If you know someone who is outside of Australia and wants to apply for a Humanitarian Visa, there are five visa subclasses for offshore applicants under the Offshore Refugee and Humanitarian Visa Program that may be applicable to their circumstances.
The five visas under the Offshore Refugee and Humanitarian Visa programme are:
Refugee Visa (Subclass 200): for a person who is living outside of their home country and is subject to persecution in that country.
In-Country Special Humanitarian Visa (Subclass 201): for a person who is subject to persecution in their home country and who has not been able to leave that country to seek refuge elsewhere. Very few of these visas are granted each year.
Global Special Humanitarian Visa (Subclass 202): for a person who is living outside of their home country and is subject to substantial discrimination amounting to a gross violation of their human rights and /or persecution in that country. This is the most common offshore humanitarian visa granted by the Department of Immigration and Border Protection (DIBP).
Emergency Rescue Visa (Subclass 203): for a person who is subject to persecution in their home country and faces an immediate threat to their life or personal security.
Woman at Risk Visa (Subclass 204): for a woman living outside her home country who is subject to persecution in that country, does not have the protection of a male relative and is in danger of victimisation, harassment or serious abuse because of her sex.
The brief description above is not an exhaustive list of the eligibility criteria for the visa.
When you make an application for a Refugee and Humanitarian Visa, your application is assessed against all five of the above visa subclasses.
An applicant can include their family members in an application if they meet the definition of being a “member of the family unit” for the purposes of a Humanitarian Visa.
The criteria for each of these visas vary, though in all instances, in addition to establishing you meet the basic eligibility criteria, you must establish that there are “compelling reasons” for the grant of the visa.
The Department of Immigration and Border Protection consider the following four factors in assessing whether there are compelling reasons for the grant of a Refugee and Humanitarian Visa.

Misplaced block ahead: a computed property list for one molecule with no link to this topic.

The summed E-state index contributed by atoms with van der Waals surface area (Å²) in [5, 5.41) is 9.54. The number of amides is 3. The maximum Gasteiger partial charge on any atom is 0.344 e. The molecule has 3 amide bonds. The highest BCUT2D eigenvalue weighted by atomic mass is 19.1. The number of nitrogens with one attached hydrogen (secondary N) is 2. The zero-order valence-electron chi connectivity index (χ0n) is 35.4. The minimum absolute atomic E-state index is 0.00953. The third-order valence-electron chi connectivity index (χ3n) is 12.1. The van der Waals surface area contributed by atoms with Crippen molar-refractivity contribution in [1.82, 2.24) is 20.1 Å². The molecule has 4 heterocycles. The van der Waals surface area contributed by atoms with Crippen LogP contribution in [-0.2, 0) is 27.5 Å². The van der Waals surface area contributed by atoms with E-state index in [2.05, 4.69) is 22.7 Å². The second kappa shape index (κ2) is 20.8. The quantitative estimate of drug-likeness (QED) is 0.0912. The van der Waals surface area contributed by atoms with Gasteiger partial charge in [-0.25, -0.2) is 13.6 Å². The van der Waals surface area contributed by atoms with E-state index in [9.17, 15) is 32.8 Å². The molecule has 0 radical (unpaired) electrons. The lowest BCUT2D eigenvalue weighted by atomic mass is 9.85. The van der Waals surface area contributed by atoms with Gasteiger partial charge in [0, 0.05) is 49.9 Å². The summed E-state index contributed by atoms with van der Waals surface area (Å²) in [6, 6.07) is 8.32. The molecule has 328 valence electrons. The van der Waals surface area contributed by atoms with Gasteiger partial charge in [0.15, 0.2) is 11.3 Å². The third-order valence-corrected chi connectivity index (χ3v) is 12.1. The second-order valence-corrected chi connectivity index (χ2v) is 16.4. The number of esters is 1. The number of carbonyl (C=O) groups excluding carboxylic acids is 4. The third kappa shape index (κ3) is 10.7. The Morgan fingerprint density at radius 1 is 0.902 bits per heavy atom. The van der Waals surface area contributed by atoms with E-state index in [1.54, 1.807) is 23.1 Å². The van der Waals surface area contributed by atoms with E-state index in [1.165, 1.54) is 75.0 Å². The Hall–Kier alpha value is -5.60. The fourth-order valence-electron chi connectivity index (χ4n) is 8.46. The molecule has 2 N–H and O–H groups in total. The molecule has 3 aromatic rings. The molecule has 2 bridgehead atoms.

1. the degree of discrimination or persecution to which the applicant is subject in the applicant’s home country;
2. the extent of the applicant’s connection with Australia (e.g. family and social connections);
3. whether or not there is any suitable country available, other than Australia, that can provide for the applicant’s settlement and protection; and
4. the capacity of the Australian community to provide for the permanent settlement of persons such as the applicant in Australia.
The degree of persecution or discrimination is the key criteria, but the other three factors are also given due weight.
Some of these visas require the applicant to be sponsored by an Australian permanent resident or Australian Citizen.
In addition to satisfying the basic eligibility criteria, all applicants must also pass health and character checks.
These visas take upwards of 12-18 months to process under usual circumstances. There are also certain process priorities that apply to these visas.
1. First preference is given to applicants who apply under the “split family provisions”, which means the applicant is sponsored by an Australian permanent resident who themselves hold a Refugee and Humanitarian Visa and wants to sponsor their partner and/or dependent children for a visa.”
2. Second preference is given to applicants sponsored by a “close family member” (who does not hold a Protection Visa).
3. Third preference is given to applicants sponsored by an “extended family member” (who does hold a Protection Visa).
4. Fourth preference is given to applicants sponsored by a distant relative or friend (who does not hold a Protection Visa).
Last preference is given to applicants sponsored by the holder of a Protection Visa or someone who arrived by boat.
Our experienced immigration lawyers have handled many successful offshore humanitarian visas for people from across the globe. We will ensure your application is given the best prospects of success possible in the circumstances.
We offer all our prospective clients an initial meeting, during which we will thoroughly explain the law surrounding Refugee and Humanitarians Visa to you and assess your eligibility for a humanitarian visa.
To organize a initial consultation with us, please contact one of our experienced immigration lawyers on (02) 9590 3987.